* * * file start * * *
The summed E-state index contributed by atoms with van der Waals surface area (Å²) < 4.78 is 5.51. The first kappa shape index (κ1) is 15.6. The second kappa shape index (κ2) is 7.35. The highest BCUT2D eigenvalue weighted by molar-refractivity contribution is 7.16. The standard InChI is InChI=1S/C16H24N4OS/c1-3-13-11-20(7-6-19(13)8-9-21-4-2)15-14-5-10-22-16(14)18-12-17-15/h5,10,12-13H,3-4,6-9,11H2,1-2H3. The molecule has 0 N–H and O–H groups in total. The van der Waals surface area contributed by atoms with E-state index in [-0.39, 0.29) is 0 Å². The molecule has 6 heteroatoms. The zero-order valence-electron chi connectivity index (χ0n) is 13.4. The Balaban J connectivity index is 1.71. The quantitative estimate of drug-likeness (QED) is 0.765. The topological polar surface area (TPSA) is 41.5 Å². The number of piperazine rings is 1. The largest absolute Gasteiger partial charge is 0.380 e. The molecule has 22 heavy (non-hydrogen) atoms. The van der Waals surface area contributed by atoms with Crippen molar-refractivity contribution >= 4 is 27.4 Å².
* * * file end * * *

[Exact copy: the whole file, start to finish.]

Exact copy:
The summed E-state index contributed by atoms with van der Waals surface area (Å²) < 4.78 is 5.51. The first kappa shape index (κ1) is 15.6. The second kappa shape index (κ2) is 7.35. The highest BCUT2D eigenvalue weighted by molar-refractivity contribution is 7.16. The standard InChI is InChI=1S/C16H24N4OS/c1-3-13-11-20(7-6-19(13)8-9-21-4-2)15-14-5-10-22-16(14)18-12-17-15/h5,10,12-13H,3-4,6-9,11H2,1-2H3. The molecule has 0 N–H and O–H groups in total. The van der Waals surface area contributed by atoms with E-state index in [-0.39, 0.29) is 0 Å². The molecule has 6 heteroatoms. The zero-order valence-electron chi connectivity index (χ0n) is 13.4. The Balaban J connectivity index is 1.71. The quantitative estimate of drug-likeness (QED) is 0.765. The topological polar surface area (TPSA) is 41.5 Å². The number of piperazine rings is 1. The largest absolute Gasteiger partial charge is 0.380 e. The molecule has 22 heavy (non-hydrogen) atoms. The van der Waals surface area contributed by atoms with Crippen molar-refractivity contribution >= 4 is 27.4 Å².